Your customers surprise you. Instead of the one e-mail campaign you send them each week, customers overwhelmingly tell you they want a monthly e-mail, and maybe three additional campaigns for major sales events.
You eagerly set up a three month test, to understand the financial impact of the strategy your customers advocate. The results below are extrapolated to represent an entire year of campaigns.
|E-Mail Test Results, Annualized To Total Housefile|
|52 E-Mails||15 E-Mails|
|Per Year||Per Year|
|Average List Size = 100,000 |
|Average Open Rate||20.00%||25.00%|
|Average Conversion Rate||3.50%||3.80%|
|Average Order Size||$230||$235|
|Sales per E-Mail||$0.48||$0.74|
|Total Net Sales||$2,511,600||$1,105,088|
|Less Marketing Cost||$15,600||$4,500|
|Variable Operating Profit||$863,460||$382,281|
Pundits want you to let customers take charge of your marketing activities. In this case, you survey your customers, and they tell you they want fifteen e-mail campaigns a year. You test the strategy, and find out it will cost you nearly a half-million dollars of profit.
Let's assume that your CFO demands that you generate profit increases, not decreases. Let's assume you do not have the capabilities to tailor the e-mail strategy to the individual e-mail address.
What do you do? Do you listen to your customer, and convince your CFO that the customer is right, and the shareholders/owners are wrong? Or, do you ignore the feedback of your customers? I'm going to guess that you aim to please your CFO.
I don't follow the calculations: if the table show annualized values and with the 15 emails you sell more at a higher AOV, how come the total revenue is lower than with 52 emails?ReplyDelete
Good question, let me clarify!ReplyDelete
When sending only 15 e-mails per year, each e-mail is more productive, yielding $0.74 each. When sending 52 e-mails per year, each e-mail is less productive, yielding only $0.48 each.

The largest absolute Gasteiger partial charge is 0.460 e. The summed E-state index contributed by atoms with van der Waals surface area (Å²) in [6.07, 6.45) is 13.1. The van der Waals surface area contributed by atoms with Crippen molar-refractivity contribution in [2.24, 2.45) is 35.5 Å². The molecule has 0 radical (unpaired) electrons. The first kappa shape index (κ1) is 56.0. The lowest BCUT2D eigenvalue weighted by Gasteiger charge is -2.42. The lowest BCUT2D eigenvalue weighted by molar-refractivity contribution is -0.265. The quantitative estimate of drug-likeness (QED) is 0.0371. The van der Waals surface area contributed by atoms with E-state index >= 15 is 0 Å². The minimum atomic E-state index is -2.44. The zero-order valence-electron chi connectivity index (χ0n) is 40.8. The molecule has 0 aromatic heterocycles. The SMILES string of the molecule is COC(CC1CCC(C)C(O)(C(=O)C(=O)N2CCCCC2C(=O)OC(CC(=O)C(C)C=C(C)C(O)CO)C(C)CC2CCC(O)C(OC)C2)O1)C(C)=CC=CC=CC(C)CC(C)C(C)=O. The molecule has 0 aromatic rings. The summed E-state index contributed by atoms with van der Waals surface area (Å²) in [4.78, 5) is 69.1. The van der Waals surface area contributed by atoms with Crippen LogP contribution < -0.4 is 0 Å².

52 e-mails a year to 100,000 customers gives us 52 * 100,000 * $0.48 = $2.5 million (there are some rounding errors occuring).
15 e-mails a year to 100,000 customers gives us 15 * 100,000 * $0.74 $1.1 million.
And that's where the problem lies. Doing what the customer wants you to do results in less sales, and less profit for the company. The customer likes you better (as is evidenced by the $0.74 sales per e-mail) --- but the company is worse off as a result.
"Do you ignore the feedback of your customers?"ReplyDelete
No -- but you don't take what they say verbatim and institutionalize them like their comments are gospel.
Did consumers ask to pump their own gas? No. But after thirty years of doing it, we've learned its faster and easier -- and with the ability to wave a little tag in the face of the pump, getting even faster.
The lesson of your analysis to marketers is that consumer feedback needs to be analyzed -- not simply tabulated.
Hi Ron, welcome to our discussion.ReplyDelete
Your point about analyzing customer feedback makes sense to me. We are being told by so many folks to give control of marketing to our customers.
Database Marketers, like you say, have to analyze customer feedback. On one side of the spectrum is the customer, on the other side, the shareholder ... these sides occasionally have conflicting objectives.
That's what makes this stuff fun for me!